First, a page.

I'm On A Drug... (pradagirl) wrote in liberal,
I'm On A Drug...
pradagirl
liberal

An Open Letter to The Red States

I am writing this letter to the people in the red states in the middle of
the country -- the people who voted for George W. Bush. I am writing this
letter because I don't think we know each other.

So I'll make an introduction. I am a New Yorker who voted for John Kerry.
I used to live in California, and if I still lived there, I would vote for
Kerry. I used to live in Washington, DC, and if I still lived there, I
would vote for Kerry. Kerry won in all three of those regions.

Maybe you want to know more about me. Or maybe not; maybe you think you
know me already. You think I am some anti-American anarchist because I
dislike George W. Bush. You think that I am immoral and anti-family,
because I support women's reproductive freedom and gay rights. You think
that I am dangerous, and even evil, because I do not abide by your religious
beliefs.

Maybe you are content to think that, to write me off as a "liberal" -- the
dreaded "L" word -- and rejoice that your candidate has triumphed over evil,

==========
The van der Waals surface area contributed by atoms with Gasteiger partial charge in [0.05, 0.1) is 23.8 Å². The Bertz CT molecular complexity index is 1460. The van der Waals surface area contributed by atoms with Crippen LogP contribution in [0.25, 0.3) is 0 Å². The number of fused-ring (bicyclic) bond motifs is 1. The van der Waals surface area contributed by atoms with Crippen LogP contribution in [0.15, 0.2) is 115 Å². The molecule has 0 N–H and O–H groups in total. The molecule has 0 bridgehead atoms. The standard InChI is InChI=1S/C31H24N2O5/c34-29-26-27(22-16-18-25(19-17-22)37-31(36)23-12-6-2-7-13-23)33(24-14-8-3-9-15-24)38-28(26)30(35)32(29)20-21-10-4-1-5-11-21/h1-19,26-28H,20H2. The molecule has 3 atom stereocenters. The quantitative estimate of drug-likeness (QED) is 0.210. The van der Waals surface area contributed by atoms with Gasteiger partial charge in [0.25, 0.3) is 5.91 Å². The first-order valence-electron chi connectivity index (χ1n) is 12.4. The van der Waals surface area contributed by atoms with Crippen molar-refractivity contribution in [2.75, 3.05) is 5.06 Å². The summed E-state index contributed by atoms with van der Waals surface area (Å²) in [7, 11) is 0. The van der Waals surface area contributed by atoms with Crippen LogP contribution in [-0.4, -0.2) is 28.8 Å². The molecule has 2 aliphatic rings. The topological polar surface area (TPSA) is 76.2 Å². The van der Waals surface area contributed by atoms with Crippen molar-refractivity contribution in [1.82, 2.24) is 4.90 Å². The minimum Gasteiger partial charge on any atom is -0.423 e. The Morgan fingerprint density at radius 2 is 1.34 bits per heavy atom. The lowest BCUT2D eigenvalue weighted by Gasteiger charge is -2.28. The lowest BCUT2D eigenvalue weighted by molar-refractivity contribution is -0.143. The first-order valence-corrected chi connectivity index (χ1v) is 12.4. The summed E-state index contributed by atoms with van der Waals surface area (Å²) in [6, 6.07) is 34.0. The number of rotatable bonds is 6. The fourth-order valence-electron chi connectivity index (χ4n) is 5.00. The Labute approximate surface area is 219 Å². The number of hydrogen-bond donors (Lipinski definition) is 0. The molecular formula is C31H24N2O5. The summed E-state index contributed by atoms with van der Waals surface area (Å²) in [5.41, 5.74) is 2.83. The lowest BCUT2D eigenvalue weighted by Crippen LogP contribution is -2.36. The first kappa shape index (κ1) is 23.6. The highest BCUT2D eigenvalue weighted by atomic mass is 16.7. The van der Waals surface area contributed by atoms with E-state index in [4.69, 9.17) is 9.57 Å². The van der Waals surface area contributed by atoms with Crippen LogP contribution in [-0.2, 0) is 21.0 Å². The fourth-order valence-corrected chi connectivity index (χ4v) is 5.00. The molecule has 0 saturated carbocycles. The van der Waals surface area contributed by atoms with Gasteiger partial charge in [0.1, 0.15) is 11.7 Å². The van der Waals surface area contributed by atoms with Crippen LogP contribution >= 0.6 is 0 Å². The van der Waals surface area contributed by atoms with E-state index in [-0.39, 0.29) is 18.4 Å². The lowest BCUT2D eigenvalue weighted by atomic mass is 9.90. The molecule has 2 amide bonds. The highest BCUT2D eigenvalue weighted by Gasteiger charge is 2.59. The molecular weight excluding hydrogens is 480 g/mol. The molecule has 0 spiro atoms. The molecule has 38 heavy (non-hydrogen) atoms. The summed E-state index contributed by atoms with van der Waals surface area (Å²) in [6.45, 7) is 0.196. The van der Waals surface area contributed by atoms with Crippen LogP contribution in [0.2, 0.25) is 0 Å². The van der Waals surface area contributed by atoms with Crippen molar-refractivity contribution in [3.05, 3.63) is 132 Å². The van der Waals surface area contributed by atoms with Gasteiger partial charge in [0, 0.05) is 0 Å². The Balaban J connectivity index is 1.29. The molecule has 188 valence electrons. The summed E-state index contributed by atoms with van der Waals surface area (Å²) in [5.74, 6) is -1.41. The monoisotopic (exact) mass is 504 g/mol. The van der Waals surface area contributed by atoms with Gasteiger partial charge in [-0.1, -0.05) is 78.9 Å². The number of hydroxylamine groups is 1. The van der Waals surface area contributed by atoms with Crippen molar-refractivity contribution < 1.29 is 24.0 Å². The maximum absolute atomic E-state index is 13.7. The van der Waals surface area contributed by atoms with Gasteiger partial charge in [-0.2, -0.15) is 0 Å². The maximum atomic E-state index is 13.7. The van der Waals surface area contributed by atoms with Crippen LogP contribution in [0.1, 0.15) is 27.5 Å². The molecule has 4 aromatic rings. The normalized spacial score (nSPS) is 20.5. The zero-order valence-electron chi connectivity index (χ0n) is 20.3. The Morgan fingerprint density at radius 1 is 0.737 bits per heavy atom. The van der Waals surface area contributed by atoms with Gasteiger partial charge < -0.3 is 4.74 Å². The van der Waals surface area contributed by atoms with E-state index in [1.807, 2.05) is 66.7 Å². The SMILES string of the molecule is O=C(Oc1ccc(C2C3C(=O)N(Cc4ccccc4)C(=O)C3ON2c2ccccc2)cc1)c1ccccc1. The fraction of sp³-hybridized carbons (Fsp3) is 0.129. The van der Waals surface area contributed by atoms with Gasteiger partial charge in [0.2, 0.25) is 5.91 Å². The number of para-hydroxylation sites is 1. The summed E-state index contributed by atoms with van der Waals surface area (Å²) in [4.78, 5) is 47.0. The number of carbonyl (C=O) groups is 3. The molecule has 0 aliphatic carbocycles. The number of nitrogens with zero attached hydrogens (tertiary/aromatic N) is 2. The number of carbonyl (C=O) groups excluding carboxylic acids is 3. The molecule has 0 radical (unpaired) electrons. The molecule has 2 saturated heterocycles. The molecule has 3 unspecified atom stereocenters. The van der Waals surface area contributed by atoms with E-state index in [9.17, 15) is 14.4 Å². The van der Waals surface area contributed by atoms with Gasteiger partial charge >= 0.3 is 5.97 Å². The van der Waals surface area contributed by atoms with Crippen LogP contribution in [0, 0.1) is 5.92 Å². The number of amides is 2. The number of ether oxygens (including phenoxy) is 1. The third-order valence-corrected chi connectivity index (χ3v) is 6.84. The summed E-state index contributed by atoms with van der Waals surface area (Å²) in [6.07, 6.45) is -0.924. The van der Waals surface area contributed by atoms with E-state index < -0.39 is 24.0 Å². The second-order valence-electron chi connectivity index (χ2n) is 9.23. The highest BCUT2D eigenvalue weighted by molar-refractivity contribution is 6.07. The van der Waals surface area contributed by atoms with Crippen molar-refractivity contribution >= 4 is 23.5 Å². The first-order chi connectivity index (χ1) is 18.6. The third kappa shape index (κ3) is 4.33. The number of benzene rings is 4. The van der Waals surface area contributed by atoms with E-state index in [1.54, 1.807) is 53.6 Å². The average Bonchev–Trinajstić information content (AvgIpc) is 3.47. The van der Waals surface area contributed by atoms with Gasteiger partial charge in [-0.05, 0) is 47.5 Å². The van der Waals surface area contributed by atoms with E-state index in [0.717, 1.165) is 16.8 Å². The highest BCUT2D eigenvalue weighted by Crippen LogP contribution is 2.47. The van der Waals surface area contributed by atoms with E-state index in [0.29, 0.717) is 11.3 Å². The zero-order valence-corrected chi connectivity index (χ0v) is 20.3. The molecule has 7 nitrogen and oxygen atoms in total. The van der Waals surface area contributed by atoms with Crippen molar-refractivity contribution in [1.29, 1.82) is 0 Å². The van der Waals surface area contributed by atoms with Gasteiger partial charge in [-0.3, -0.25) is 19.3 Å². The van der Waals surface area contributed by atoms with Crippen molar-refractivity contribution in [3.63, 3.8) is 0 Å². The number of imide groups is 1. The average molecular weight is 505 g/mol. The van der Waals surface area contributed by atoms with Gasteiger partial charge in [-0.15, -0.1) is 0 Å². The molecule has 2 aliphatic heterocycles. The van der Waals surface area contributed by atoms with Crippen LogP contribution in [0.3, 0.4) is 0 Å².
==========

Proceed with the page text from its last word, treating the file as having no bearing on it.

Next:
immoral, anti-American, anti-family people like me. But maybe you are still
curious. So here goes: this is who I am.

I am a New Yorker. I was here, in my apartment downtown, on September 11th.
I watched the Towers burn from the roof of my building. I went inside so
that I couldn't see them when they fell. I had friends who were inside. I
have a friend who still has nightmares about watching people jump and fall
from the Towers. He will never be the same. How many people like him do
you know? People that can't sit in a restaurant without plotting an escape
route, in case it blows up?


I am a worker. I work across the street from the Citigroup Center, which
the government told us is a "target" of terrorism. Later, we found out they
were relaying very old information, but it was already too late. They had
given me bad dreams again. The subway stop near my office was crowded with
bomb-sniffing dogs, policemen in heavy protective gear, soldiers. Now,
every time I enter or exit my office, all of my possessions are X-rayed to
make sure I don't have any weapons. How often are you stopped by a soldier
with a bomb-sniffing dog outside your office?

I am a neighbor. I have a neighbor who is a 9/11 widow. She has two
children. My husband does odd jobs for her now, like building bookshelves.
Things her husband should do. He uses her husband's tools, and the two
little girls tell him, "Those are our daddy's tools." How many 9/11 widows
and orphans do you know? How often do you fill in for their dead loved
ones?

I am a taxpayer. I worked my butt off to get where I did, and so did my
parents. My parents saved and borrowed and sent me to college. I worked my